Refinish A Weathered Deck
Exposure to sun and weather eventually can lead to a fading or peeling deck. In this video, learn how to properly prep and refinish a deck with ZAR Deck & Siding stain.
Sponsored by ZAR
Some of the telltale signs that your weathered deck needs refinishing include peeling, fading, or wear wherever there’s heavy traffic flow. But another sign that may not be so obvious is that your paint or stain can actually get dirty more quickly when worn out, so you’ll find yourself having to wash the deck more frequently. A fresh coat of paint or stain will help the deck resist dirt and the elements. Here’s our process.
Prep the surface
The only way to get a long-lasting professional finish is with great prep. The first step is to power wash. We’re not focused on removing the loose paint with this process—we want to do that with scraping and feather-sanding. Here we’re going after the dirt.
When the deck is dry after power washing, we’ll start working on peeling areas on the railings. We begin by scraping and then use 80-grit sandpaper on a random-orbit sander as well as a palm sander to make sure there aren’t any bumps or damaged areas, and to improve adhesion of the top coat.
Once the railings are fully prepared, we prep the floor. Our company uses an Onfloor machine. It’s a large-surface profiling machine with 36-grit sandpaper, which seems very coarse, but on this project we’re going over mahogany, and some of the boards are cupped, so we have to really go at it with an aggressive grit. After, we follow up with finer grits.
We sand the edges of the deck with a disc grinder and 50-grit sandpaper. Once done, we go over the entire deck with a nylon brush to loosen dust and then use a blower to remove it from all the cracks and clean off the surface.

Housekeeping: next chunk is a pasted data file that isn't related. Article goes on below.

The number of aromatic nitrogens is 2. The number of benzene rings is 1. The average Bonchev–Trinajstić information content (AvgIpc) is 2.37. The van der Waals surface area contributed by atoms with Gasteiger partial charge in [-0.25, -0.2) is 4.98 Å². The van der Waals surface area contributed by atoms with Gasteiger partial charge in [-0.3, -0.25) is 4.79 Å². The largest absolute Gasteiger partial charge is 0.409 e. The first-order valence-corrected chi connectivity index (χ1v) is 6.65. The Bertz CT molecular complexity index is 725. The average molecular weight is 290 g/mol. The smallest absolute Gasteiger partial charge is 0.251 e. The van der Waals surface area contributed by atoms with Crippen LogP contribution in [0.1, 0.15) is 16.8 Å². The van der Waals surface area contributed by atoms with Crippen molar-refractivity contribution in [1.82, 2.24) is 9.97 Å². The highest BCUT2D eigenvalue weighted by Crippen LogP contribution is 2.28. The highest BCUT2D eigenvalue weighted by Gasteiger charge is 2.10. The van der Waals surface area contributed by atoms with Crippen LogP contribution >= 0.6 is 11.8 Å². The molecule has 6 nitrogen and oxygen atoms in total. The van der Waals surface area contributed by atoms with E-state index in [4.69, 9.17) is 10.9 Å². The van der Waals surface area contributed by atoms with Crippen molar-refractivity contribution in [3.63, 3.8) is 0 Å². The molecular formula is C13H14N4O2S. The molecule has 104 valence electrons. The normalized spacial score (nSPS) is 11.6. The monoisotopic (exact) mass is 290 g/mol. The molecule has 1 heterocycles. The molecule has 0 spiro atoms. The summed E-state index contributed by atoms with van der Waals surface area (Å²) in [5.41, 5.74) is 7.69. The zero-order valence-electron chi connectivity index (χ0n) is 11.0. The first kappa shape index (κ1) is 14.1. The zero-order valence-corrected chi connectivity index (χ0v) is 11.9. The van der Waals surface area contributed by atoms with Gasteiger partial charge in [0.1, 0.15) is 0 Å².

Next we caulk any imperfections. When caulking, we’re trying to close up any areas where water might get in and cause paint to prematurely fail. This step is also for aesthetics—we don’t want to see any gaps in the wood, between the posts and the rails or any of the balusters.
Once the railing is prepped, we move onto painting the surface. For a robust finish, we use ZAR NuDECK in the White Dove to match the existing trim on the building. It’s very thick and is able to fill all cracks and imperfections in the wood.
Apply your stain
After railings are finished, it’s time to finish the decking. On this job, we’re using ZAR Deck & Siding semi-transparent classic oil finish in Oak Brown. Unlike on the railings, where we applied the paint liberally as thick as possible, on the deck we apply the stain very thin. We start with a roller and apply just enough to give complete coverage to the whole surface.
Then we come by immediately with the brush to make sure there are no heavy areas and work the stain into the fibers of the wood. It’s important to work with the grain of the wood so the stain will lay off perfectly; if we go against the grain of the wood, we’ll see imperfections and marks from the stain.
This product was excellent to work with. It laid down beautifully and was the best semi-transparent oil stain I’ve used in quite some time.